The title is a part quote from John Muir, he of Yosemite and the High Sierras.
He said, “The end of an Endless Day”. He wandered free and with no encumbrances through the High Sierras and recorded his impressions from the delicacy of a leaf, the fog rolling through the redwoods all the way to the cathedrals of the ranges all around him.
Which reminded me once again the huge difference between looking and seeing.
Muir talks of visitors to the park who are there to catch trout, in the sparkling waters, so engrossed in attaching bits of worm to bent pieces of wire, and ending the life of a trout they didn’t see any of the surrounding areas that bring magic to the place.
For photographers, it’s not a portrait of a person, or a close up of an insect, nor the intricate detail of a flower, or the run of light, shadows and highlight, contrast and shape, form and texture.
It is to marvel at how all those elements come together at one instant in time, and produce a motif that glows from within and takes the viewer on a journey of discovery for themselves.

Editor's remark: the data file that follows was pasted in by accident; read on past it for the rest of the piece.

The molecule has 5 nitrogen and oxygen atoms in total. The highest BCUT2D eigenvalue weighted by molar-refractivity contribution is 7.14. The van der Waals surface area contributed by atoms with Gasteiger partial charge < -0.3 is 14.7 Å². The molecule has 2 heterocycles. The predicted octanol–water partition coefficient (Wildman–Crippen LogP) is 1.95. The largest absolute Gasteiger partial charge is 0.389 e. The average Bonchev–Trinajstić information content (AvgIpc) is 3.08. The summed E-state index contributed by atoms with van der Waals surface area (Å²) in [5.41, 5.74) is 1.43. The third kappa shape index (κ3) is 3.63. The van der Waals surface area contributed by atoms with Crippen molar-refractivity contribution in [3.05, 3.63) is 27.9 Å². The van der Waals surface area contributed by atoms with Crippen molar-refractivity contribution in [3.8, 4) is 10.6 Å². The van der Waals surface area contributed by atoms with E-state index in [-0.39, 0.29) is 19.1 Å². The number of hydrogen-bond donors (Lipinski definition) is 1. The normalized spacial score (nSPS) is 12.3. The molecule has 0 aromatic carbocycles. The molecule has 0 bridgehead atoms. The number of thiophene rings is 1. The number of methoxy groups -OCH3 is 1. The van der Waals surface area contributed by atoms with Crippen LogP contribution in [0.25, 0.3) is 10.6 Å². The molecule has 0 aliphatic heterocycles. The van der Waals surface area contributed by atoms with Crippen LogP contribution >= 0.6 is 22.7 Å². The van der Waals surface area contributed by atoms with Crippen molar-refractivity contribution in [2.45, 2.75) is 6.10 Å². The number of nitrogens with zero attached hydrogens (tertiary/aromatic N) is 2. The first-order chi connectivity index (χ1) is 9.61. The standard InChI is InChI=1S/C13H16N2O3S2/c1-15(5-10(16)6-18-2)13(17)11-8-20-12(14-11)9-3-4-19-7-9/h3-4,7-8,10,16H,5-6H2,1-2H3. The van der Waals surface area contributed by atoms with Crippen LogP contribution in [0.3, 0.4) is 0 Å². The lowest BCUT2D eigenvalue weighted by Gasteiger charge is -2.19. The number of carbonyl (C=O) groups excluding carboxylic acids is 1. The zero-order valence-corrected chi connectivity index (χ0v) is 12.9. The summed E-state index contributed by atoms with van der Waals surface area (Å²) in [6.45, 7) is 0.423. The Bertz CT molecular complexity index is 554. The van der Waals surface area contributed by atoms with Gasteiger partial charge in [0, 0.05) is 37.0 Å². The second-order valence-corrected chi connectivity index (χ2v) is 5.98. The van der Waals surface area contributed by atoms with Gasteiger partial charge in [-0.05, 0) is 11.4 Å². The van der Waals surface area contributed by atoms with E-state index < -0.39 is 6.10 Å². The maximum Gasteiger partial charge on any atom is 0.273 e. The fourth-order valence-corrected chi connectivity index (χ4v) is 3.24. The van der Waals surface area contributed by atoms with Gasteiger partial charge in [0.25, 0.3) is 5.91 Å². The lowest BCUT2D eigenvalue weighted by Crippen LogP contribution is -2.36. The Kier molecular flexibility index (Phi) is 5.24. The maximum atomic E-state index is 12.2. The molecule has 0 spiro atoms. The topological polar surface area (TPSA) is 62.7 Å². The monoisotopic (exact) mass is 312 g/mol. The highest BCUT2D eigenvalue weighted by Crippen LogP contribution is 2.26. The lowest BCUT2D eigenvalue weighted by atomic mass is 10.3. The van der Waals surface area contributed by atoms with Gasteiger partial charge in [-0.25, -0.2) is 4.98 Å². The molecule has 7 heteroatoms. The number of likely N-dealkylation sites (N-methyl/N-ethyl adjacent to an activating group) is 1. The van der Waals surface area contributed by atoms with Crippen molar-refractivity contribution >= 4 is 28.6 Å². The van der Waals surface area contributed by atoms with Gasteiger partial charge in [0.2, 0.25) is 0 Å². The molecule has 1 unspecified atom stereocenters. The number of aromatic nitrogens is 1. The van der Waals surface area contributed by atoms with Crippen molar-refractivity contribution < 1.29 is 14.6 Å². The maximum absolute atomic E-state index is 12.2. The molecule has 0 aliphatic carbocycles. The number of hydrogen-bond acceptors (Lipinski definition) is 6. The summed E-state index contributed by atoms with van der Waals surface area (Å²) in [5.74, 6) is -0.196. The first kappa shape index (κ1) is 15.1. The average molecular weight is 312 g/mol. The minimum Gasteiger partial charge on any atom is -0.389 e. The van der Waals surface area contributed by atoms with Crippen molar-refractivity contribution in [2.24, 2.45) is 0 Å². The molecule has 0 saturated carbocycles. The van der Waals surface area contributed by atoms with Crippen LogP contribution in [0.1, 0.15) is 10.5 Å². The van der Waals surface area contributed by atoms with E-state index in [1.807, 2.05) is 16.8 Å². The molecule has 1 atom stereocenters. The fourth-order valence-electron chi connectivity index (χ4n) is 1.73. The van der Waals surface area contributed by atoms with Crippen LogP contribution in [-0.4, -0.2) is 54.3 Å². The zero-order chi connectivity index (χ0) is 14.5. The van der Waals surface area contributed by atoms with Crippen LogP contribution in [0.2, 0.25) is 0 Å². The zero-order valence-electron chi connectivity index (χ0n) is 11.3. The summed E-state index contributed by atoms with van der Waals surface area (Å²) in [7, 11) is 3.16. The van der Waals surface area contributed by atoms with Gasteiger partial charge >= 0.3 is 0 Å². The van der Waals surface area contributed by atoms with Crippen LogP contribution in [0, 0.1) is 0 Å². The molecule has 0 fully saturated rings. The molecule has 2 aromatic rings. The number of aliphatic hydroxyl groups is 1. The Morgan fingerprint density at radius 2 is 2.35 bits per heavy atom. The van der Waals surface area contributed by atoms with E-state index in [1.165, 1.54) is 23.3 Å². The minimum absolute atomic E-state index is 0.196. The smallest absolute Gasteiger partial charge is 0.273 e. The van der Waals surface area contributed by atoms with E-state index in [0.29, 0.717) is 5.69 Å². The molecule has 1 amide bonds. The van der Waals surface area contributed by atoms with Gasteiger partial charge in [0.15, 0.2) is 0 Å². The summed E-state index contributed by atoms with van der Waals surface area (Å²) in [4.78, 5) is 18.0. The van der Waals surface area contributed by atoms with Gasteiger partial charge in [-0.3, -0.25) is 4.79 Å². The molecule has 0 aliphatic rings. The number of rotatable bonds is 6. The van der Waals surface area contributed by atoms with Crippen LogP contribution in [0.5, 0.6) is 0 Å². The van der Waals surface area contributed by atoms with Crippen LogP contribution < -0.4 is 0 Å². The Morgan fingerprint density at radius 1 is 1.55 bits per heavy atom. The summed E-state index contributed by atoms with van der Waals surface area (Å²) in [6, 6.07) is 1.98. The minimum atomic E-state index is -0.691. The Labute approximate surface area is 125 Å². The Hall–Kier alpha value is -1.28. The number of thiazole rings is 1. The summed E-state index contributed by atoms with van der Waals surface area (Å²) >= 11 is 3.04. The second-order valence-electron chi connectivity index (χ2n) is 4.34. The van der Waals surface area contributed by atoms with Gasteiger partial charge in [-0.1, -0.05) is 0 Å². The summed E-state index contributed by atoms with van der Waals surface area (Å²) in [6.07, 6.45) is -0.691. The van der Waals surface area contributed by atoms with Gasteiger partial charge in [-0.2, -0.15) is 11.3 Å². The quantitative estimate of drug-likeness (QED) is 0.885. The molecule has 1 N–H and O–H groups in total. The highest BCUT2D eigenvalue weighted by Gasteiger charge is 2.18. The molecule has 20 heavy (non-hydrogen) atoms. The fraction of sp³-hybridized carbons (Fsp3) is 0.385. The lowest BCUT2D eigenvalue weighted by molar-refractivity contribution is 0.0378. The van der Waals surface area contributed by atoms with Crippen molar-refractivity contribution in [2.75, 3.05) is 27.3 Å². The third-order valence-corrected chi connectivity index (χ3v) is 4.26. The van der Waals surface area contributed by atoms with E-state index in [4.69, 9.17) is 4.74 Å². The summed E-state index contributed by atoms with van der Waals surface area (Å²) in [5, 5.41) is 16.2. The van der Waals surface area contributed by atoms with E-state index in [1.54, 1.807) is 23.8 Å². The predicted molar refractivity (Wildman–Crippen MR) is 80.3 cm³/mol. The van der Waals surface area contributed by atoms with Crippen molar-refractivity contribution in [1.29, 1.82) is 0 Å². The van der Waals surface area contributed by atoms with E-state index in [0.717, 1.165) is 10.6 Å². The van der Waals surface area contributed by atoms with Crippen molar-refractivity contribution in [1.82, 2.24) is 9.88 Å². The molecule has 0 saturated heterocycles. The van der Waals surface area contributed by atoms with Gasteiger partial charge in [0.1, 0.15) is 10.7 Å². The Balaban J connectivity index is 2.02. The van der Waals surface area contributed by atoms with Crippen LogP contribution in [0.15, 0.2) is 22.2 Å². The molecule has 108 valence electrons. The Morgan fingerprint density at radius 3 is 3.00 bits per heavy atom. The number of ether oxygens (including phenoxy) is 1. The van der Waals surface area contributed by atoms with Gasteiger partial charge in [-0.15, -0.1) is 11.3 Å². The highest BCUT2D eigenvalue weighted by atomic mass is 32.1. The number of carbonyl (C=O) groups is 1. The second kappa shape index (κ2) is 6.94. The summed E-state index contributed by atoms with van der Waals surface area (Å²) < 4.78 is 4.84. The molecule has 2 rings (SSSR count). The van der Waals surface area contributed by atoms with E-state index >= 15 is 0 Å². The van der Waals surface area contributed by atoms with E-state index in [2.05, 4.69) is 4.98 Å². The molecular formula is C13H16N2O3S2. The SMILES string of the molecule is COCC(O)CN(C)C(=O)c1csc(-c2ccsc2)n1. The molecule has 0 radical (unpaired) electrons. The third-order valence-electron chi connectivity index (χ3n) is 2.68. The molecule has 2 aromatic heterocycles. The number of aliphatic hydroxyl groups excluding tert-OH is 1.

Great photographer and tutor Minor White, (1908-1976) See some works here on MOMA created a workshop which was called “Pristine Vision” and participants were encouraged to photograph shapes and forms they didn’t recognise.
It resulted in images of wonderful excursions into light and shadow as the main subject.
A second part of the exercise was to study a large rock wall, high in the Shore Acres State Park in Oregon, and look for familiar shapes in the rocks.
A bit like being in awe of the ‘horsies and duckies’ in the clouds. A game I never tire of.
Great exercises in looking for what you recognise and well as exploring those you don’t.